BOOK REVIEW: Color Index XL by Jim Krause

What can be handier for traditional or digital artist than a set palette. I myself found limited palette exercises incredibly helpful both while working digitally and with traditional media.  Color Index XL– the new book by author and graphic designer Jim Krause is an invaluable source of just that- a collection of over 1000 color palettes.

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The book begins with a quick introduction into color theory and proceeds to list the palettes. The book doesn’t require any specific method to use the palettes, but they are grouped into three sections (of about 360 some combinations). First section deals with warmer palettes that lean toward warm colors (orange, red and yellow), second section is all about color combinations with a variety of hues, and the third section is dedicated to combinations of cooler hues. Each color palette includes 5 colors and both RGB and CMYK formulae are provided.  Each page includes dark, light, muted and bright version. See a quick flip through on my instagram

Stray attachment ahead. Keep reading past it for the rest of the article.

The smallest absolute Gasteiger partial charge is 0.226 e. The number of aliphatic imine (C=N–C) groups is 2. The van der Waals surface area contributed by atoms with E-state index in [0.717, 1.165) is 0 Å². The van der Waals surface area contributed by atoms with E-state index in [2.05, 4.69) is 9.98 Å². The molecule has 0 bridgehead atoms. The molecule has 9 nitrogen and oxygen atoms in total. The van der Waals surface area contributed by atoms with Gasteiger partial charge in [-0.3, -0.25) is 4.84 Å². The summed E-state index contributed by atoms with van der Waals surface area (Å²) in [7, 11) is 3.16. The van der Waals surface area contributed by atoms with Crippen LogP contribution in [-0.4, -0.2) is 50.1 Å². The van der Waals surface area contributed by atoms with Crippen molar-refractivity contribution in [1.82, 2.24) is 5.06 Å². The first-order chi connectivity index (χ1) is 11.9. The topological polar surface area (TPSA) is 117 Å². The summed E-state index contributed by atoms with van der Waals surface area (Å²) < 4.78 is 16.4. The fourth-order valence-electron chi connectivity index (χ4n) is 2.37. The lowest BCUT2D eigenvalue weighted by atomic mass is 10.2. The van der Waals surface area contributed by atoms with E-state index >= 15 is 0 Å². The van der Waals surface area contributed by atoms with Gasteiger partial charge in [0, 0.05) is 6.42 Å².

This book is incredibly handy resource for anyone working with colors, I am deeply appreciative of all the hard work that went into it and will surely refer to this book on a daily basis. 5 stars and a must have.

 

I received this book vial Blogging for Books in exchange for a fair and unbiased review.

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Book Review: Foundations of Drawing by Al Gury

As an artist I am always on the lookout for comprehensive guides to drawing and painting. I love learning from the experts and Al Gury, chairman of the painting department at the Pennsylvania Academy of Fine Arts in Philadelphia is just the man to get this kind of advice from. His newest book is Foundations of Drawing: A practical guide to art history, tools, techniques and styles.